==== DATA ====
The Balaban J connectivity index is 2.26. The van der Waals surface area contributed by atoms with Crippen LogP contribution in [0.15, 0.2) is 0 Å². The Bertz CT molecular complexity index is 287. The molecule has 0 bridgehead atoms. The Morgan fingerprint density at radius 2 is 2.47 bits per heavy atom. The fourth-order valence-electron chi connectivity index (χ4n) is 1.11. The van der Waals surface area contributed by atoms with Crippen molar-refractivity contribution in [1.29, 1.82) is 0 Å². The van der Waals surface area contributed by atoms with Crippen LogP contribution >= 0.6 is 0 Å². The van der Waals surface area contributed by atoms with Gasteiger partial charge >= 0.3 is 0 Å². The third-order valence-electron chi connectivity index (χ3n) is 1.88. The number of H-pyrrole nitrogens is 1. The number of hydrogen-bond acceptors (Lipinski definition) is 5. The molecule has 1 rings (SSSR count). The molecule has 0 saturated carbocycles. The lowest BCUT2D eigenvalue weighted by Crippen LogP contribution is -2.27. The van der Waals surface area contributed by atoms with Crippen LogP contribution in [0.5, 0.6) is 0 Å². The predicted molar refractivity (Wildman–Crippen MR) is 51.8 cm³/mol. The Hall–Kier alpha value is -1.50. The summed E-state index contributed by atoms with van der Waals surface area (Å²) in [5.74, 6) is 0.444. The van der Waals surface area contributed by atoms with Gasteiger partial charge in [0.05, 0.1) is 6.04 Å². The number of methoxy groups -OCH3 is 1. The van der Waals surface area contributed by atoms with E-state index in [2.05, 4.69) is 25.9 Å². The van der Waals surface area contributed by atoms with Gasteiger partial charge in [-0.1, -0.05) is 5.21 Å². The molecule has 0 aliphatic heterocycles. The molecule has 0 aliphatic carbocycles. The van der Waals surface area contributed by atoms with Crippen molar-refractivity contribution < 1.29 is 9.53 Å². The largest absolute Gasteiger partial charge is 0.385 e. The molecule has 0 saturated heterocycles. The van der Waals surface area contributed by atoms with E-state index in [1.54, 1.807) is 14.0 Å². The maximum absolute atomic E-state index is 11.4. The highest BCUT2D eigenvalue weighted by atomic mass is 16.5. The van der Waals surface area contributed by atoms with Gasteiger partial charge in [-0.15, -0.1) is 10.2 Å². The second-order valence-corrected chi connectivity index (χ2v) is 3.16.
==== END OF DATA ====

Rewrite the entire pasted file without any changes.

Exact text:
The Balaban J connectivity index is 2.26. The van der Waals surface area contributed by atoms with Crippen LogP contribution in [0.15, 0.2) is 0 Å². The Bertz CT molecular complexity index is 287. The molecule has 0 bridgehead atoms. The Morgan fingerprint density at radius 2 is 2.47 bits per heavy atom. The fourth-order valence-electron chi connectivity index (χ4n) is 1.11. The van der Waals surface area contributed by atoms with Crippen molar-refractivity contribution in [1.29, 1.82) is 0 Å². The van der Waals surface area contributed by atoms with Crippen LogP contribution >= 0.6 is 0 Å². The van der Waals surface area contributed by atoms with Gasteiger partial charge >= 0.3 is 0 Å². The third-order valence-electron chi connectivity index (χ3n) is 1.88. The number of H-pyrrole nitrogens is 1. The number of hydrogen-bond acceptors (Lipinski definition) is 5. The molecule has 1 rings (SSSR count). The molecule has 0 saturated carbocycles. The lowest BCUT2D eigenvalue weighted by Crippen LogP contribution is -2.27. The van der Waals surface area contributed by atoms with Crippen LogP contribution in [0.5, 0.6) is 0 Å². The predicted molar refractivity (Wildman–Crippen MR) is 51.8 cm³/mol. The Hall–Kier alpha value is -1.50. The summed E-state index contributed by atoms with van der Waals surface area (Å²) in [5.74, 6) is 0.444. The van der Waals surface area contributed by atoms with Gasteiger partial charge in [0.05, 0.1) is 6.04 Å². The number of methoxy groups -OCH3 is 1. The van der Waals surface area contributed by atoms with E-state index in [2.05, 4.69) is 25.9 Å². The van der Waals surface area contributed by atoms with Gasteiger partial charge in [-0.1, -0.05) is 5.21 Å². The molecule has 0 aliphatic heterocycles. The molecule has 0 aliphatic carbocycles. The van der Waals surface area contributed by atoms with Crippen molar-refractivity contribution < 1.29 is 9.53 Å². The largest absolute Gasteiger partial charge is 0.385 e. The molecule has 0 saturated heterocycles. The van der Waals surface area contributed by atoms with E-state index in [1.54, 1.807) is 14.0 Å². The maximum absolute atomic E-state index is 11.4. The highest BCUT2D eigenvalue weighted by atomic mass is 16.5. The van der Waals surface area contributed by atoms with Gasteiger partial charge in [-0.15, -0.1) is 10.2 Å². The second-order valence-corrected chi connectivity index (χ2v) is 3.16.